Cursed Culture: Don’t say the F word (feminism)

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If a survey was carried out amongst FGN and SGN Africans alike, asking whether one would class themselves as a feminist, I wonder what the results would be? Perhaps slightly more numbers amongst the SGNs I imagine, but probably still a low figure. That’s because most Africans still associate feminism with negative connotations, as observed by Chimamanda Adichie in her TEDx talk “We Should All Be Feminists”.

 

I, am one of those Africans that shudder at the word “feminist”. I believe that the determination to have a society where men and women are treated and deemed as exactly the same, is misguided and unhelpful. That’s because men and women are different. For example those who follow that line would argue that a man should not give up his seat for a woman who is pregnant, because that would mean the woman is being treated differently! I also find it irresponsible when feminists argue that women should have the right to do whatever they want AND the right not face the consequences.

 

But if we take the feminism at its most basic level and meaning, even I would be forced to admit that ideology should not be entirely frowned upon. I looked up feminism on Wikipedia and found the following definition: “Feminism is a collection of movements and ideologies aimed at defining, establishing, and defending equal political, economic, and social rights for women. This includes seeking to establish equal opportunities for women in education and employment.”

 

Ok so that doesn’t sound so bad. In fact perhaps it a good place to start in terms of educating future generations about the way both men and women should be treated in society. The difficulty I have with African culture, is that there is often a noticeable adverse difference in how women are treated, starting with within the family, and then in society at large. To clarify, I do not think that there is a problem with society treating the woman as a “weaker vessel” (only in the sense of physical strength) if that means that the woman is treated more delicately, with respect, and in a chivalrous manner. What I do have a problem with, is society treating the woman as though she is an inferior vessel, less important, and is to be disrespected, and even treated as property.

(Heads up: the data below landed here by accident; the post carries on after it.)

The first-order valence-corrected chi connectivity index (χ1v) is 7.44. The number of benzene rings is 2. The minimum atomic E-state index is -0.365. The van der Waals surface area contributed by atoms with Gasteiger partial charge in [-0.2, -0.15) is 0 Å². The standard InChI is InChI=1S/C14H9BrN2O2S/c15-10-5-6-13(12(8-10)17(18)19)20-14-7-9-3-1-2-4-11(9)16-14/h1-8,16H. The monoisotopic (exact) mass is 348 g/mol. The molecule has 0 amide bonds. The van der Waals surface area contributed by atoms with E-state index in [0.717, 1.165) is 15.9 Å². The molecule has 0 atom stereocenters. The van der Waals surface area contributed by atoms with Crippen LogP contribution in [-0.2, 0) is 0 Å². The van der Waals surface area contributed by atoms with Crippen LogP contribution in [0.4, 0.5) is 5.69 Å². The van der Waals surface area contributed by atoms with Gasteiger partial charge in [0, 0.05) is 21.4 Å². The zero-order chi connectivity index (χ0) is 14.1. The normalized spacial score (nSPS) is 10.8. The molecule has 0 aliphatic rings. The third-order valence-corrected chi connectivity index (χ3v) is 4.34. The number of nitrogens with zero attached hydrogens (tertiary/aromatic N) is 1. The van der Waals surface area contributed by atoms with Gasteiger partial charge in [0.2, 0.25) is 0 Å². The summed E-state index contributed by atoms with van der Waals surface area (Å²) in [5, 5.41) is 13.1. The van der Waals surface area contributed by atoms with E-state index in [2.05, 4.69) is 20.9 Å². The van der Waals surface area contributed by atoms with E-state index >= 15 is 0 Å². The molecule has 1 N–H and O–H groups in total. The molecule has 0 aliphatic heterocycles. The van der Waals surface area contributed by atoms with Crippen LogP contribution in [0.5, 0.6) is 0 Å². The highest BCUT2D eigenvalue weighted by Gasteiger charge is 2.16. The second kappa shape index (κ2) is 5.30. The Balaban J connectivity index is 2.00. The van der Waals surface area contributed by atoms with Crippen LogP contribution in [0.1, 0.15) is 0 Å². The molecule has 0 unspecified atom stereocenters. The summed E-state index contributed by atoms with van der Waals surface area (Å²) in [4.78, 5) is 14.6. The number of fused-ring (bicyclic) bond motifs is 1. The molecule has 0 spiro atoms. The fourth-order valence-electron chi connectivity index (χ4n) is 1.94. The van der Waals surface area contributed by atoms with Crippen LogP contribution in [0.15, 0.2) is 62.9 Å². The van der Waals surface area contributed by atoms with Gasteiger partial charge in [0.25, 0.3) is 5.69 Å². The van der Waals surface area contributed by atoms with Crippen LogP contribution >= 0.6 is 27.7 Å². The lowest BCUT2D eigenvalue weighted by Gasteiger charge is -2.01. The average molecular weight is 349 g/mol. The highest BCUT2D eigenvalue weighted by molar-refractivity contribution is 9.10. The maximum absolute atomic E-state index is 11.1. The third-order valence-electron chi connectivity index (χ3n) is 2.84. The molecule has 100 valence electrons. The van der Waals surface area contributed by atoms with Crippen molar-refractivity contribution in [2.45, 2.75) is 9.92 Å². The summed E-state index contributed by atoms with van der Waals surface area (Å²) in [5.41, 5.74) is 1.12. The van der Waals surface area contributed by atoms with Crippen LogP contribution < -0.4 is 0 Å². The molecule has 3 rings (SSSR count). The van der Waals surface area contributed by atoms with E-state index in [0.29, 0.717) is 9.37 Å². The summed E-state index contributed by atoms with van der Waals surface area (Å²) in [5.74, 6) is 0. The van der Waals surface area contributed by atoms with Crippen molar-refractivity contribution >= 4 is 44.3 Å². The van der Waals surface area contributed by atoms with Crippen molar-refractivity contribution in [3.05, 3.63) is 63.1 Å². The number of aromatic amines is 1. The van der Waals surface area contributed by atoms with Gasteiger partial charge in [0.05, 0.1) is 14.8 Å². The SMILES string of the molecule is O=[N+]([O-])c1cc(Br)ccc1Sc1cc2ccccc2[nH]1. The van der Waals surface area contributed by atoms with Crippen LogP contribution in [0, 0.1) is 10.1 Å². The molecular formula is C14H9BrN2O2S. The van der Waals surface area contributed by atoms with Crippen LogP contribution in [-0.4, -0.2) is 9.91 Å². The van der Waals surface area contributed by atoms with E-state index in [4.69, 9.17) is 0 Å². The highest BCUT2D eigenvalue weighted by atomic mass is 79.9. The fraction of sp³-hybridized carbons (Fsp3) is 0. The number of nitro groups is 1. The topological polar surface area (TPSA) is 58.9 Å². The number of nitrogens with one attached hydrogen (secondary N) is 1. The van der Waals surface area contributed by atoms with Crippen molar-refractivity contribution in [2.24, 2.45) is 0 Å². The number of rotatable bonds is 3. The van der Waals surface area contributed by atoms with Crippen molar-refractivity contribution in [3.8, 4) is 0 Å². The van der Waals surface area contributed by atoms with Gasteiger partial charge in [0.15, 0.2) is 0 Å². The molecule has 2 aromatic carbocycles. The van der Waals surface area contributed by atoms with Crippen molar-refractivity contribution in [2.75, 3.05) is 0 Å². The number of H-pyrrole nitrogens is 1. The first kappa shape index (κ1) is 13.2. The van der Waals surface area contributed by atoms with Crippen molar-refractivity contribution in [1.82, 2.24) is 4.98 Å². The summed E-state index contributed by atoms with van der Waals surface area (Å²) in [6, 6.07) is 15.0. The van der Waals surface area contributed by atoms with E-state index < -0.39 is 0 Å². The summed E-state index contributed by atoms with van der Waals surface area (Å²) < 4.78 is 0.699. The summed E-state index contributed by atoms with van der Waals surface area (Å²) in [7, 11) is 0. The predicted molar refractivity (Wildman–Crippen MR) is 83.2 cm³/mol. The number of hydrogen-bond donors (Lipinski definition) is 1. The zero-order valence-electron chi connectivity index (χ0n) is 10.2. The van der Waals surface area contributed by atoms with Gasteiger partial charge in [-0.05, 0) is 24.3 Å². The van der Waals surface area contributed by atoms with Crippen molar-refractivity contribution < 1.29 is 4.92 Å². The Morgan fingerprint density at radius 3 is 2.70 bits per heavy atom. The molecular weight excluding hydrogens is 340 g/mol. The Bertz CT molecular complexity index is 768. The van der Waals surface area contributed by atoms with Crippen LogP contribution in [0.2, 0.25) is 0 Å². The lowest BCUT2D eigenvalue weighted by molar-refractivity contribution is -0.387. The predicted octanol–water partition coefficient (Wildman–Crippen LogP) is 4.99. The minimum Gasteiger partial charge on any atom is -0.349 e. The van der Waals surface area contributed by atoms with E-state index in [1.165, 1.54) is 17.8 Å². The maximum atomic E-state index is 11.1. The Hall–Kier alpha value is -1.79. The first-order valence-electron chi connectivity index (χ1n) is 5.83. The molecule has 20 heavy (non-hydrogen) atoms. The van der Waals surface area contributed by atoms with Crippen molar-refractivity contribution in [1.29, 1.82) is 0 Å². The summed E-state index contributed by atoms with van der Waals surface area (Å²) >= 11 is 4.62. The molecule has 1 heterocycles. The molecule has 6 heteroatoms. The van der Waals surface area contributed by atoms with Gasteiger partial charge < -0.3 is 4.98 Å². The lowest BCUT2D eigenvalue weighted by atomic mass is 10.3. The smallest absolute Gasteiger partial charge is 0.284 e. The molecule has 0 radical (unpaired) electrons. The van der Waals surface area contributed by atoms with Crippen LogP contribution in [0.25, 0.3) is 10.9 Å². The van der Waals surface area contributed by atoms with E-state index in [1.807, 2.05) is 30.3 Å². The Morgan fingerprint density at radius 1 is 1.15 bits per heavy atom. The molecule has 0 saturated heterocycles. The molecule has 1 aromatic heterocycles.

Earlier this month International Women’s day was celebrated, which coincided with a long train of thought I’d been having about the inequality African women, in particular, face. It started with this picture, I saw online:

Asian Meme

 

This picture, although alluding to Asian culture, pretty much summed up my childhood. The fact that my brothers were allowed to go out and about as pleased, whereas the girls were not – that was just the start.  I was also frequently told that it’s not a boys’ job to cook or clean, and that I must learn to cook otherwise my future husband would leave me. From what I gather, it tends to be the same in many African households. How many boys who are the “only boy” in the family do you know that aren’t spoilt? Whereas if you’re the “only girl”, it’s most likely you’ve adopted the role of house girl.